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Designing from nature could solve the world's biggest challenges

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“‘We’re trying to create a more sustainable product line,’ they’d say. ‘We want to save energy and reduce the toxins and materials we use. Could you come over and tell us what nature does?’”

As Benyus and her long-time partner Dayna Baumeister began consulting with designers and engineers, they found that single organisms—as well as entire natural systems—could be an inspiration. For instance, while it’s possible to mimic an owl’s feather by creating a fabric that opens anywhere along its surface, Benyus and Baumeister realized it might be even better to emulate the process by which owl feathers self-assemble at body temperature without using toxins or high pressure. The implications for human use—in everything from textiles to quieter airplanes—were staggering.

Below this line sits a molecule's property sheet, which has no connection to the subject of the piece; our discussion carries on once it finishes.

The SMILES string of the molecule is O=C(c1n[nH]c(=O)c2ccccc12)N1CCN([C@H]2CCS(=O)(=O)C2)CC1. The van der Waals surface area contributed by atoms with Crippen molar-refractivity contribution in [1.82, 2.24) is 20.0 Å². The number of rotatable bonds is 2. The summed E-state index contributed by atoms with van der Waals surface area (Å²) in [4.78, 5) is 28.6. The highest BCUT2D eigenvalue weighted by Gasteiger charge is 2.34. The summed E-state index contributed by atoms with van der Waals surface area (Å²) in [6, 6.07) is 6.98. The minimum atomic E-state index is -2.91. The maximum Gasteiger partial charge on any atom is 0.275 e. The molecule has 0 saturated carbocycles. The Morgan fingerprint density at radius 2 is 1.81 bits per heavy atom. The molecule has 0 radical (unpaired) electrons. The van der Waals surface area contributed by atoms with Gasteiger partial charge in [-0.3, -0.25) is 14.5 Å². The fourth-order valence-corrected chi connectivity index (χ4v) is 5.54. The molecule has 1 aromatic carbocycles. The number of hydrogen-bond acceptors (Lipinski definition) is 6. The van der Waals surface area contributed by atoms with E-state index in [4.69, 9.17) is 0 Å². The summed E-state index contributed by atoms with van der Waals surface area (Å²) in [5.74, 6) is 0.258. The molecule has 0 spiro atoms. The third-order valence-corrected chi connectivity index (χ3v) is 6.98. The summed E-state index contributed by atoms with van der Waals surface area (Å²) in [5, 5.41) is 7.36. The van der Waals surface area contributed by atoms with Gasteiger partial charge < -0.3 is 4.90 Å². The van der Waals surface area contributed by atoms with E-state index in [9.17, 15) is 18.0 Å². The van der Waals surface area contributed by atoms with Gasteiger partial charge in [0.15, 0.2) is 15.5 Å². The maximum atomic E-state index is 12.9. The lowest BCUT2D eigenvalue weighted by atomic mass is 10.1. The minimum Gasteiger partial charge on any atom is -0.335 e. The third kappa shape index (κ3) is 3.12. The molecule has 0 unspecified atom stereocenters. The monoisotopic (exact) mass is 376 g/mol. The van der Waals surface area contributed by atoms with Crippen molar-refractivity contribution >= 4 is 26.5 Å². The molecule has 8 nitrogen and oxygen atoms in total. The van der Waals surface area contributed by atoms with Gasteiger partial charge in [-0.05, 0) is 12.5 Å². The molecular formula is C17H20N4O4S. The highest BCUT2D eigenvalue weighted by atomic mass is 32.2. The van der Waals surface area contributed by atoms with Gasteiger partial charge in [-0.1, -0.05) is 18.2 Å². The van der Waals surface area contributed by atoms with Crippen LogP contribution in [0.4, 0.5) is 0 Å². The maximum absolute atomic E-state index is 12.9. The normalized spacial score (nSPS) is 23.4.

“We sat together and asked, ‘Is there a best practice of how to be an Earthling?’” Benyus recalls, “A carbon-based life-form on this planet, that enhances rather than degrades?”

Their deepening observations led to a set of biomimetic guidelines aimed at isolating what works and replicating it. They dubbed these “Life’s Principles,” and all of them stem from the concept of cooperation as a driving force in evolution.

“It really changes the way you design things,” says Benyus. “For instance, if we design a water-treatment facility, we start with Life’s Principles. First, it can’t be a chemical treatment—chlorine is out. Second, it should be decentralized. So, suddenly, as you’re looking at that, you begin to say, well, maybe there should be neighborhood-level water treatment, and maybe the water treatment should be constructed wetlands. Since life is always multifunctional, you think that perhaps there should also be an education or recreational facility, or maybe a park. So when you use Life’s Principles as a scoping tool, you’re looking to the natural world and asking, how do organisms filter, how do they recover fresh water? That’s when you’re emulating, doing biomimicry.”

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